It doesn’t happen quite often, but once in a while when I recommend a book or a quote by N.T. Wright on facebook, I will receive a question that goes something like this:

“Do you approve of N.T. Wright? Do you think it’s fruitful to endorse N.T. Wright? Or don’t you know that N.T. denies Justification by faith alone?”

I addressed the first question on facebook and I thought I’d make it available here. My response goes like this:

I think the question ought to be more nuanced. In other words, humans and their ideas, especially new humans recreated by God, ought to be analyzed more carefully and charitably. As a pastor I recommend Wright to my parishioners with the same enthusiasm I would recommend C.S. Lewis, Schmemann, and Martin Luther. I have disagreements with all of them, but charity allows me to communicate with these great thinkers and gain from what they offer, while expressing sometimes strong disagreements on some of their contributions.

Yes, Reformed people, in fact, Christians of all stripes should read Professor Wright. His profound insights, his vision for a renewed humanity in Christ, his invaluable defense of the bodily resurrection of Jesus, and his commitment to the historical, Biblical Jesus make him one of the most gifted teachers and scholars of our time and The Jesus Seminar’s worst nightmare.

But what about justification? Shouldn’t we stand for the principal article of the Church? And by standing shouldn’t we reject anyone who denies it?

First, N.T. Wright has written and clarified many of his statements. He stated again and again that he does not deny justification by faith alone. I take him at his word. But hasn’t he been unclear? To those who think so, he will always be. I and many others find Wright’s overall project to be fruitful, despite having disagreements with him at points. I find Kevin J. Vanhoozer’s humorous, but yet serious points on the Wright vs. Piper debate to be very helpful, and from what I hear from reliable sources, Wright agrees and finds Vanhoozer’s attempt to bridge the two paradigms extremely beneficial.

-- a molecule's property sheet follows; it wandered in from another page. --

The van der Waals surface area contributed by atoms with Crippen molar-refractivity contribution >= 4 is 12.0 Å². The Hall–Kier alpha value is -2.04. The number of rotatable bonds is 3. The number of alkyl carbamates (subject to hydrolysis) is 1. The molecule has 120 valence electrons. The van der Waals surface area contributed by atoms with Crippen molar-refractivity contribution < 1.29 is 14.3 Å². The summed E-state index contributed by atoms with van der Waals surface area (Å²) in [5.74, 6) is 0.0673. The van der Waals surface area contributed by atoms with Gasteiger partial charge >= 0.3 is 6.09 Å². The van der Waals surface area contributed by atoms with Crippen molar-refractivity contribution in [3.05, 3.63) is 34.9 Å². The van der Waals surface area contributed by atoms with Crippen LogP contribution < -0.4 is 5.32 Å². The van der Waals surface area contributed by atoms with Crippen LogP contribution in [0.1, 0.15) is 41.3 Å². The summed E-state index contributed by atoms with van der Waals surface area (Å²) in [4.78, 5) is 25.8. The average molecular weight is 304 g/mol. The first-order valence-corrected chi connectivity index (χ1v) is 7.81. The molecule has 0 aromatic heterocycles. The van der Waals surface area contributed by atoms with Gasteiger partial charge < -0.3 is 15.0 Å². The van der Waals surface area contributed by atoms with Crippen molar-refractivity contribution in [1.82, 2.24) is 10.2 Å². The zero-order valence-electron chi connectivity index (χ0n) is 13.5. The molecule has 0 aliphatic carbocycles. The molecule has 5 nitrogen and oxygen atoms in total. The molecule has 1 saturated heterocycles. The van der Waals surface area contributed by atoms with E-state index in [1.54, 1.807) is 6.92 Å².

Secondly, the Reformation did not settle every issue. There are contemporary issues that still must be handled within our context. The Reformers did not exhaust the fullness of justification. There is indeed a robustly corporate view of justification that the Reformers–rightly preoccupied with Romish theological abuse–simply did not address explicitly in the 16th century. In this sense, Wright needs to be read and listened to attentively.

Thirdly, when one poses the question of whether we should eliminate such an author from our library because he is wrong on an issue, no matter how important the issue may be, he is betraying the charitable nature of the Christian vision and our personal libraries. Of course, he may choose to avoid Wright, and other authors who also had some questionable theological presuppositions (like C.S. Lewis), but his theological vision will be narrow, and his ability to articulate a vision of the world will stop at the wardrobe (to borrow from Lewis). Those of us who appreciate Wright prefer to open the wardrobe and see Narnia in all its beauty.

Finally, the West’s over-emphasis on the individual is tragic. The individual matters, but Adam himself knew that the individual is not alone. Just as the Trinity is not alone, so too man needs to be a part of something greater. “Community” is not just a buzzword no matter how often hipster Christian groups use it. In its biblical sense, community is the essence of the Christian experience. Paul’s vision was highly ecclesiastical. The individual who divorces from the community loses his ability to be truly human. He breathes and eats as a human, but his breathing and eating desecrates God’s intention to incorporate him into  a multitude. N.T. Wright offers immeasurable contributions on this subject.

Naturally, there is the possibility of over-emphasizing community, but that hardly seems to be the problem in our day. The reality is if you stress the community you get the individual, if you stress the individual you don’t get the community.

Should we read N.T. Wright? Yes. Read him often with the eyes of discernment. But again, discernment is the Christian’s best friend in any human activity.<>siteособенности текста для а

Read more